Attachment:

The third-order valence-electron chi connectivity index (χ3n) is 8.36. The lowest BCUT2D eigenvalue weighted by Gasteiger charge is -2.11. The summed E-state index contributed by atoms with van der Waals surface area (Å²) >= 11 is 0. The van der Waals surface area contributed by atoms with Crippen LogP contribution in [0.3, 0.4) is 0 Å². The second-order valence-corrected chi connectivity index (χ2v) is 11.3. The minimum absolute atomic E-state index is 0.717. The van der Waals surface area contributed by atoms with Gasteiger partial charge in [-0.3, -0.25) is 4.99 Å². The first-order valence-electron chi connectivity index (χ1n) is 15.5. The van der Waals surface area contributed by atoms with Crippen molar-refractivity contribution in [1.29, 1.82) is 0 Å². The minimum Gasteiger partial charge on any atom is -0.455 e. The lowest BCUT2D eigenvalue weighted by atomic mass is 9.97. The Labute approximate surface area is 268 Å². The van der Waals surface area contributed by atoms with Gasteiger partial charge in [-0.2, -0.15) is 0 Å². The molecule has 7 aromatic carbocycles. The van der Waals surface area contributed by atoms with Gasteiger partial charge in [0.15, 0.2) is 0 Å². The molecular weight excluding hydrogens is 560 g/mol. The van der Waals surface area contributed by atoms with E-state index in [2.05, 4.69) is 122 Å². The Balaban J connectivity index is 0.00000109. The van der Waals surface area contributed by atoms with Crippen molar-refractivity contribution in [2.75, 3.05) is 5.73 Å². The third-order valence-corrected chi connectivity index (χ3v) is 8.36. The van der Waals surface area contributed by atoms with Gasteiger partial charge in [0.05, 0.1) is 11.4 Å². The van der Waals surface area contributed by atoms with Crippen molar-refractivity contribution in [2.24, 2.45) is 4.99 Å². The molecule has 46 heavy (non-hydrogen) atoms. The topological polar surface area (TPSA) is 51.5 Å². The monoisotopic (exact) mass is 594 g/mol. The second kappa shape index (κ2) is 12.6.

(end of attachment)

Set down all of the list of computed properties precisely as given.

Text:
The third-order valence-electron chi connectivity index (χ3n) is 8.36. The lowest BCUT2D eigenvalue weighted by Gasteiger charge is -2.11. The summed E-state index contributed by atoms with van der Waals surface area (Å²) >= 11 is 0. The van der Waals surface area contributed by atoms with Crippen LogP contribution in [0.3, 0.4) is 0 Å². The second-order valence-corrected chi connectivity index (χ2v) is 11.3. The minimum absolute atomic E-state index is 0.717. The van der Waals surface area contributed by atoms with Gasteiger partial charge in [-0.3, -0.25) is 4.99 Å². The first-order valence-electron chi connectivity index (χ1n) is 15.5. The van der Waals surface area contributed by atoms with Crippen molar-refractivity contribution in [1.29, 1.82) is 0 Å². The minimum Gasteiger partial charge on any atom is -0.455 e. The lowest BCUT2D eigenvalue weighted by atomic mass is 9.97. The Labute approximate surface area is 268 Å². The van der Waals surface area contributed by atoms with Gasteiger partial charge in [-0.2, -0.15) is 0 Å². The molecule has 7 aromatic carbocycles. The van der Waals surface area contributed by atoms with Gasteiger partial charge in [0.15, 0.2) is 0 Å². The molecular weight excluding hydrogens is 560 g/mol. The van der Waals surface area contributed by atoms with E-state index in [2.05, 4.69) is 122 Å². The Balaban J connectivity index is 0.00000109. The van der Waals surface area contributed by atoms with Crippen molar-refractivity contribution in [2.75, 3.05) is 5.73 Å². The third-order valence-corrected chi connectivity index (χ3v) is 8.36. The van der Waals surface area contributed by atoms with Gasteiger partial charge in [0.05, 0.1) is 11.4 Å². The van der Waals surface area contributed by atoms with Crippen molar-refractivity contribution in [2.24, 2.45) is 4.99 Å². The molecule has 46 heavy (non-hydrogen) atoms. The topological polar surface area (TPSA) is 51.5 Å². The monoisotopic (exact) mass is 594 g/mol. The second kappa shape index (κ2) is 12.6.